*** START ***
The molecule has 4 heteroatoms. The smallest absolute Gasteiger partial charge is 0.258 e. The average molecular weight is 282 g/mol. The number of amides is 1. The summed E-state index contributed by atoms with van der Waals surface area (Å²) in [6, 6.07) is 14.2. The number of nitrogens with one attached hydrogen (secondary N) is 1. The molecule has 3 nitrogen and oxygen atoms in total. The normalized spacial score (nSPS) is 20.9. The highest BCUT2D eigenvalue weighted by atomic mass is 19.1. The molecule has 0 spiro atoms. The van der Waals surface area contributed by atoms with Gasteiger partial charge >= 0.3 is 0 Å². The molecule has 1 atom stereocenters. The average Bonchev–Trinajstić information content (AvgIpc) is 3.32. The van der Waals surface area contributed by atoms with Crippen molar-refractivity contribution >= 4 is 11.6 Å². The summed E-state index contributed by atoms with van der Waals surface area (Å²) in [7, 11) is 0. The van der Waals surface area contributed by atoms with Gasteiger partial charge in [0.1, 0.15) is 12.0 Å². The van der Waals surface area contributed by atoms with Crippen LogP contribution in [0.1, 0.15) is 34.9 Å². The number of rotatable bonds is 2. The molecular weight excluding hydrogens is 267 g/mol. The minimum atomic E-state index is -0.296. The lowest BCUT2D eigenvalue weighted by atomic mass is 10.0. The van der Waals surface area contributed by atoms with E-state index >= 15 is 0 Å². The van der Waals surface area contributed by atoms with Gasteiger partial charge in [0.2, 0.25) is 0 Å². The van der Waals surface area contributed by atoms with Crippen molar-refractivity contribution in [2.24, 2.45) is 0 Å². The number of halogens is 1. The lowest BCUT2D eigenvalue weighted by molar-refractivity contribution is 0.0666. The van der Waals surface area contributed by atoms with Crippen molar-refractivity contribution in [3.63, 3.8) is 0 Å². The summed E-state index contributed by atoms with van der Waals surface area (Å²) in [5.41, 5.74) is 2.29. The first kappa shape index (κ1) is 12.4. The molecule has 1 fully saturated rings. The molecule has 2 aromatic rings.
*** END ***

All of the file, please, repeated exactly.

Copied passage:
The molecule has 4 heteroatoms. The smallest absolute Gasteiger partial charge is 0.258 e. The average molecular weight is 282 g/mol. The number of amides is 1. The summed E-state index contributed by atoms with van der Waals surface area (Å²) in [6, 6.07) is 14.2. The number of nitrogens with one attached hydrogen (secondary N) is 1. The molecule has 3 nitrogen and oxygen atoms in total. The normalized spacial score (nSPS) is 20.9. The highest BCUT2D eigenvalue weighted by atomic mass is 19.1. The molecule has 0 spiro atoms. The van der Waals surface area contributed by atoms with Gasteiger partial charge >= 0.3 is 0 Å². The molecule has 1 atom stereocenters. The average Bonchev–Trinajstić information content (AvgIpc) is 3.32. The van der Waals surface area contributed by atoms with Crippen molar-refractivity contribution >= 4 is 11.6 Å². The summed E-state index contributed by atoms with van der Waals surface area (Å²) in [7, 11) is 0. The van der Waals surface area contributed by atoms with Gasteiger partial charge in [0.1, 0.15) is 12.0 Å². The van der Waals surface area contributed by atoms with Crippen LogP contribution in [0.1, 0.15) is 34.9 Å². The number of rotatable bonds is 2. The molecular weight excluding hydrogens is 267 g/mol. The minimum atomic E-state index is -0.296. The lowest BCUT2D eigenvalue weighted by atomic mass is 10.0. The van der Waals surface area contributed by atoms with E-state index >= 15 is 0 Å². The van der Waals surface area contributed by atoms with Gasteiger partial charge in [0.2, 0.25) is 0 Å². The van der Waals surface area contributed by atoms with Crippen molar-refractivity contribution in [2.24, 2.45) is 0 Å². The number of halogens is 1. The lowest BCUT2D eigenvalue weighted by molar-refractivity contribution is 0.0666. The van der Waals surface area contributed by atoms with Crippen molar-refractivity contribution in [3.63, 3.8) is 0 Å². The summed E-state index contributed by atoms with van der Waals surface area (Å²) in [5.41, 5.74) is 2.29. The first kappa shape index (κ1) is 12.4. The molecule has 1 fully saturated rings. The molecule has 2 aromatic rings.